The current esport landscape has become saturated with high-profile titles, with names like League of Legends, Counter-Strike: Global Offensive and Dota 2 becoming synonymous with the upper echelon of global competitive games. This raises the question for lesser established developers: What makes you think you'll succeed? Game developers and leagues alike face the daunting task of putting together a game that must stand out among the masses in order to thrive in the esports industry.
Such is the state of affairs for Jack Felling and the rest of the Gears of War esports team over at The Coalition. The Canadian-based game studio previously known as Black Tusk created the Gears of War remake, Gears of War: Ultimate Edition, and has been working on their next blockbuster title: Gears of War 4.
With that comes a project built from the ground up designed to revitalize the once vibrant Gears esports scene. "This is going to sound a bit funny, but we actually took many of our cues from the UFC," shared Felling, esports Producer and Game Developer at The Coalition. "The UFC does a great job of building anticipation and storylines. We want to focus on doing the same things."
The Gears of War esports narrative has been one of peaks and valleys throughout the years. The first Gears of War installment was released in 2006 on the Xbox 360 and quickly found success. Without a proper league or circuit to play on, Gears esports was birthed on the Gamebattles ladders. Off the back of player interest (in 2007 there were nearly 5,000 teams registered on the GB ladders), Major League Gaming announced that there would be a LAN tournament at MLG Meadowlands, the first of its kind.
This tournament provided an opportunity for people to put faces to a name, and for players to prove their worth. "MLG Meadowlands in '07 was where it all began. In a hot and humid parking garage, players waited in line for check-ins to enter the venue and that was when we became a real community. We were able to match faces with gamertags and we've been a hardcore scene ever since," said Loviel "Velly" Cardwell, former player and longtime Gears of War enthusiast. Alongside Halo 2 and Rainbow Six: Vegas, Gears made such an impression at its debut season that it made a return for the second season in 2008.
"Plagued by inconsistencies and frequent title updates, participation tanked and Gears of War 2 only saw one year on the circuit before being dropped."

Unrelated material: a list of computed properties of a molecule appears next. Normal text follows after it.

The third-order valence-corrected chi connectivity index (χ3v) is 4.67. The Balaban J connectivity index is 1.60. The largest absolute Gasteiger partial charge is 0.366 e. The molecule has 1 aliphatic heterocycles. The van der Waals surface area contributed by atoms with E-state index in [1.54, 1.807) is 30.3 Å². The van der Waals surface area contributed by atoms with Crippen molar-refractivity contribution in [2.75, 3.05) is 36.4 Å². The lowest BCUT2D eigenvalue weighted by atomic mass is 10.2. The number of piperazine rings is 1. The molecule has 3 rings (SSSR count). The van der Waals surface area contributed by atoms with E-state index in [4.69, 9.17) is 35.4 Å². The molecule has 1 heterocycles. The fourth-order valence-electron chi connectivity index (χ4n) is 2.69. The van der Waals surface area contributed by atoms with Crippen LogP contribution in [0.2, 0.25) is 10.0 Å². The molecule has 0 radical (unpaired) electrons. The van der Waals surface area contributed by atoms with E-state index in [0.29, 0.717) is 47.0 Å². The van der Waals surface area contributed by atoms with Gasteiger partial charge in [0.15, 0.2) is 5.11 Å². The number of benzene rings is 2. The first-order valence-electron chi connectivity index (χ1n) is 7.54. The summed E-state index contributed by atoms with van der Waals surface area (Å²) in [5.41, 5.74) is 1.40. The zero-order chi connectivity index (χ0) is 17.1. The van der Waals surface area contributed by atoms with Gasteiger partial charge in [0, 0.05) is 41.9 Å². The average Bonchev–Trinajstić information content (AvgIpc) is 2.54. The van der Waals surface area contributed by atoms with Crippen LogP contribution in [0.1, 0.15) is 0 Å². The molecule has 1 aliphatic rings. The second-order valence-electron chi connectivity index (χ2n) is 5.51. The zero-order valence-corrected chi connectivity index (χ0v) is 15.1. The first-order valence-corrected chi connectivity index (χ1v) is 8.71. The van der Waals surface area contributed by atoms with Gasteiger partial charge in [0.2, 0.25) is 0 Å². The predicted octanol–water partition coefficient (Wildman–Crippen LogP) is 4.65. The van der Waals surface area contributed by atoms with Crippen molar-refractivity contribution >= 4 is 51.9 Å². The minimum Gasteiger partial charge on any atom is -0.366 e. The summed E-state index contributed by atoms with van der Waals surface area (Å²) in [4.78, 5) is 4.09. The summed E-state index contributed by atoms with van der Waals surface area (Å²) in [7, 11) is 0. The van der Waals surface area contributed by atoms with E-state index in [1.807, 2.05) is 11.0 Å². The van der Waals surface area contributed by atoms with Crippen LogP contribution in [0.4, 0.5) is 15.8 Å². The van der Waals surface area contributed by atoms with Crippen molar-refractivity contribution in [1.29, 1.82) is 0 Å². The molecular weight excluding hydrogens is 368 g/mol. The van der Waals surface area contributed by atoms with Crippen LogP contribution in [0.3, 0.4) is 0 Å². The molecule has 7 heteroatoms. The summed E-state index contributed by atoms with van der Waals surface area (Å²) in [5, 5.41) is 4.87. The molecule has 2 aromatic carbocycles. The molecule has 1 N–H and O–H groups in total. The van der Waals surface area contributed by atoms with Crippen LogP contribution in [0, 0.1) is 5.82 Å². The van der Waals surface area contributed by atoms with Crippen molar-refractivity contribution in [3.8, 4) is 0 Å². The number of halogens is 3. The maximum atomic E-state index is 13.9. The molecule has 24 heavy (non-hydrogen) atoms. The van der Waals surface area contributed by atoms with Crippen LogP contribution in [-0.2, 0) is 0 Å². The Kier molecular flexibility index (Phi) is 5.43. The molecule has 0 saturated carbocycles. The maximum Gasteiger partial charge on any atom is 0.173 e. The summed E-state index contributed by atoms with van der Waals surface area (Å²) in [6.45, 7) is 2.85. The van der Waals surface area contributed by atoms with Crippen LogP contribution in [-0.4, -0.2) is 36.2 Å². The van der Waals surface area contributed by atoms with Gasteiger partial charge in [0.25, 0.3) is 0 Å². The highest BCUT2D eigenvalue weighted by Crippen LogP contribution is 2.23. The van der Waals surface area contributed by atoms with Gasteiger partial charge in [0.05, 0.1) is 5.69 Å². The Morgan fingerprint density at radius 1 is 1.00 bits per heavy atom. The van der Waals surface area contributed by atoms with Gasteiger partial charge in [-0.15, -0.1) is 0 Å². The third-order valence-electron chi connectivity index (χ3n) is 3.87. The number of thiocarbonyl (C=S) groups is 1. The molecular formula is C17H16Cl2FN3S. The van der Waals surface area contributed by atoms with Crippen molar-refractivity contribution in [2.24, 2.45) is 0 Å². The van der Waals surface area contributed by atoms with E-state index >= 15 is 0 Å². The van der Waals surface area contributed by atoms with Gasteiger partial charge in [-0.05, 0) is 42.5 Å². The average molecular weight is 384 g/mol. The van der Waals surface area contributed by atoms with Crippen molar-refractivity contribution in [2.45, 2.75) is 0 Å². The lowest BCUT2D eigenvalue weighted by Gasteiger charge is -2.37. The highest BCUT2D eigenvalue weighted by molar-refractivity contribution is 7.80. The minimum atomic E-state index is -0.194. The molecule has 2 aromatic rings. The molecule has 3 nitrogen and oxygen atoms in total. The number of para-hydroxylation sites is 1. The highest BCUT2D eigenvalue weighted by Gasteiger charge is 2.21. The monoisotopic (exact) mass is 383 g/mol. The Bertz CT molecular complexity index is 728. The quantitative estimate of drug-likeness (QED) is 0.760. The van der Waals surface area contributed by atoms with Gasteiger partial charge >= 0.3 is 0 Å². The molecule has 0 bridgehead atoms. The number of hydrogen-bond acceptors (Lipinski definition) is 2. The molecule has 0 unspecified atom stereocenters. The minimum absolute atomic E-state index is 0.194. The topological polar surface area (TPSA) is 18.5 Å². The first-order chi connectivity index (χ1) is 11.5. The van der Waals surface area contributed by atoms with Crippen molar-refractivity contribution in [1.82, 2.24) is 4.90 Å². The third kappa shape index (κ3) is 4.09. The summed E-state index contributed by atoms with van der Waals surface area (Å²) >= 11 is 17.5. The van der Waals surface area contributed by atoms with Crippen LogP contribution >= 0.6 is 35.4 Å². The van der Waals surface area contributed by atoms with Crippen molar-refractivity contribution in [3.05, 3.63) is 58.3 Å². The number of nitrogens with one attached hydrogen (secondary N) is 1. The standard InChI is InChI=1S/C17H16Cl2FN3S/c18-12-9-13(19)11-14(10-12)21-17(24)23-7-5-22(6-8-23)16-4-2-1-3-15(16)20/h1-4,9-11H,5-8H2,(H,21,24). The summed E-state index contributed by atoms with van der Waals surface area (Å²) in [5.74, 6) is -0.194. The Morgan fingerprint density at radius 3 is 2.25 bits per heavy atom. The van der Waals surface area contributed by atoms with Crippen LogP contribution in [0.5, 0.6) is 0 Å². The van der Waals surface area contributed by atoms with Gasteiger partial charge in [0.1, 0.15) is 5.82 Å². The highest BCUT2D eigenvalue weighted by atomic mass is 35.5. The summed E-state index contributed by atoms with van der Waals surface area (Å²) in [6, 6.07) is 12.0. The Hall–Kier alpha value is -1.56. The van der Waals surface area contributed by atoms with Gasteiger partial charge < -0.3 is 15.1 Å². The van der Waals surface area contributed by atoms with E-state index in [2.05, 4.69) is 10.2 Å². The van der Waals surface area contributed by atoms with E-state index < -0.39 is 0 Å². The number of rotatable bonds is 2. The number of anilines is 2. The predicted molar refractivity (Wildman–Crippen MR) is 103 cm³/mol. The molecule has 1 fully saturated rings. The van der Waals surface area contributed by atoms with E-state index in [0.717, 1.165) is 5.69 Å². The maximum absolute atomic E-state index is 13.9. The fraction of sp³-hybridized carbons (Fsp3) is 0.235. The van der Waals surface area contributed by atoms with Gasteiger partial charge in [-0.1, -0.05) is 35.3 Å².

More importantly, for Gears esports, that first season of tournaments provided international exposure to ambitious players around the globe. The second season saw more players, more teams, better production value, and more hype.
Unfortunately, it was at the end of the second season that Gears esports began its crippling decline. The successor to the popular franchise opener, Gears of War 2, was not nearly as popular of an esport title. Plagued by inconsistencies and frequent title updates, participation tanked and Gears of War 2 only saw one year on the circuit before being dropped.
Two years of deafening silence in the competitive scene were broken by the launch of Gears of War 3, but that title fared even worse than its predecessor. What was once a thriving scene filled with promise became nothing but an empty silhouette of disappointment.
The Gears of War esports scene was, for all intents and purposes, dead.
Gears of War: Ultimate Edition served as an attempt to kindle the once glowing embers of Gears of War, and although strides were made with the Pro League that was run by ESL, the success or failure of Gears esports rests on Gears of War 4.
The project is a international circuit that visits the likes of Paris, Mexico City, and Las Vegas and brings with it a $1 million prize pool and the promise of crowdfunding to grow the pot. Multiple open LAN events are not common in esports these days, but TC is reuniting with Major League Gaming and Gfinity to make it all happen. "We believe it's important for players to compete on LAN as much as possible - not only does it foster a sense of community, but it also allows the game to be played at the highest level of competitive integrity and allows us to capture the most amount of content as possible," said Felling. "The roots of the Gears of War competitive community has been on LANs, and so we want to go back to that in an even bigger and better way than ever before with our Gears Pro Circuit."
Even with the project they have in place, The Coalition faces a crowded market. When a new multiplayer game is launched, questions like, "Does it have esports potential?" are raised.
With the new title comes a new approach to how the game is played at a competitive level. Known for a high-intensity 4v4 Execution game type, Gears 4 introduces something they are calling Escalation, a 5v5 round based Domination style game that is punctuated by longer respawn times as the rounds go on, and the ability for teams to place different weapons across the map in between rounds.
"We want to invest not only in prize money, but also in the program infrastructure and in the game modes and features developed for eSports," said Felling.
The esports community as a whole has certainly taken notice. Major organizations such as OpTic Gaming, and NRG have already acquired teams ahead of the launch and kickoff of the circuit. "Even in our remake title (Gears of War: Ultimate Edition, a remake of Gears of War 1), we saw the highest number of teams ever in our recent ladders and tournaments," said Felling.
Gears of War 4 launches on Oct. 11.